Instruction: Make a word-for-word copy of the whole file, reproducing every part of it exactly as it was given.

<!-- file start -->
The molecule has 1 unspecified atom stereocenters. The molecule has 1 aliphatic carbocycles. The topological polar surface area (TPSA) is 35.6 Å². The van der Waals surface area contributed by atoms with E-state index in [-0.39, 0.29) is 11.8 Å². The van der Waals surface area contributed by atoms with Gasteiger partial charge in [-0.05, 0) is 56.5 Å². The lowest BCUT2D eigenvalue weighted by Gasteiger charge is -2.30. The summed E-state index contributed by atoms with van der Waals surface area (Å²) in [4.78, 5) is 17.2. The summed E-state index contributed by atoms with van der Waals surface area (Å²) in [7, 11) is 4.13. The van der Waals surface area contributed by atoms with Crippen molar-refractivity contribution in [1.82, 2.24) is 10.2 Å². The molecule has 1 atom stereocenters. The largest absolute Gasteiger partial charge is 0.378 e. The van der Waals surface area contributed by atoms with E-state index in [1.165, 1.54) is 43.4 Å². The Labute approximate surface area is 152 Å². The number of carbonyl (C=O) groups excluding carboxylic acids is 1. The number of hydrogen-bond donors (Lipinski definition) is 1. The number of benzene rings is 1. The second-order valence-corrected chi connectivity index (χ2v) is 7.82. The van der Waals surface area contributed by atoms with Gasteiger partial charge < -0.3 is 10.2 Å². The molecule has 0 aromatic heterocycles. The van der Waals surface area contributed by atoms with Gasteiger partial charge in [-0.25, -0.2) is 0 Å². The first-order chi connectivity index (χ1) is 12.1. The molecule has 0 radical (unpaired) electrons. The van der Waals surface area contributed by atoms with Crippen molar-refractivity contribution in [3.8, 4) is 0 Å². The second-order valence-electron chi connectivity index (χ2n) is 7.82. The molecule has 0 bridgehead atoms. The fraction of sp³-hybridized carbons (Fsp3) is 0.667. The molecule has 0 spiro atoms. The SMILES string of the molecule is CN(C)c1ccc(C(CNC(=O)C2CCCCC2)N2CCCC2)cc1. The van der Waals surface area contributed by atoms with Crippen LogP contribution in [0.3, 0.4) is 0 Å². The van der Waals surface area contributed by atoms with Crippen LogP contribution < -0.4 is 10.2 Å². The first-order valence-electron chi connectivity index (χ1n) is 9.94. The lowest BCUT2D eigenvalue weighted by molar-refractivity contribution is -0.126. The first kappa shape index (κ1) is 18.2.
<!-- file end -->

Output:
The molecule has 1 unspecified atom stereocenters. The molecule has 1 aliphatic carbocycles. The topological polar surface area (TPSA) is 35.6 Å². The van der Waals surface area contributed by atoms with E-state index in [-0.39, 0.29) is 11.8 Å². The van der Waals surface area contributed by atoms with Gasteiger partial charge in [-0.05, 0) is 56.5 Å². The lowest BCUT2D eigenvalue weighted by Gasteiger charge is -2.30. The summed E-state index contributed by atoms with van der Waals surface area (Å²) in [4.78, 5) is 17.2. The summed E-state index contributed by atoms with van der Waals surface area (Å²) in [7, 11) is 4.13. The van der Waals surface area contributed by atoms with Crippen molar-refractivity contribution in [1.82, 2.24) is 10.2 Å². The molecule has 1 atom stereocenters. The largest absolute Gasteiger partial charge is 0.378 e. The van der Waals surface area contributed by atoms with E-state index in [1.165, 1.54) is 43.4 Å². The Labute approximate surface area is 152 Å². The number of carbonyl (C=O) groups excluding carboxylic acids is 1. The number of hydrogen-bond donors (Lipinski definition) is 1. The number of benzene rings is 1. The second-order valence-corrected chi connectivity index (χ2v) is 7.82. The van der Waals surface area contributed by atoms with Gasteiger partial charge < -0.3 is 10.2 Å². The molecule has 0 aromatic heterocycles. The van der Waals surface area contributed by atoms with Gasteiger partial charge in [-0.25, -0.2) is 0 Å². The first-order chi connectivity index (χ1) is 12.1. The molecule has 0 radical (unpaired) electrons. The van der Waals surface area contributed by atoms with Crippen molar-refractivity contribution in [3.8, 4) is 0 Å². The second-order valence-electron chi connectivity index (χ2n) is 7.82. The molecule has 0 bridgehead atoms. The fraction of sp³-hybridized carbons (Fsp3) is 0.667. The molecule has 0 spiro atoms. The SMILES string of the molecule is CN(C)c1ccc(C(CNC(=O)C2CCCCC2)N2CCCC2)cc1. The van der Waals surface area contributed by atoms with Crippen LogP contribution in [0.3, 0.4) is 0 Å². The van der Waals surface area contributed by atoms with Crippen LogP contribution < -0.4 is 10.2 Å². The first-order valence-electron chi connectivity index (χ1n) is 9.94. The lowest BCUT2D eigenvalue weighted by molar-refractivity contribution is -0.126. The first kappa shape index (κ1) is 18.2.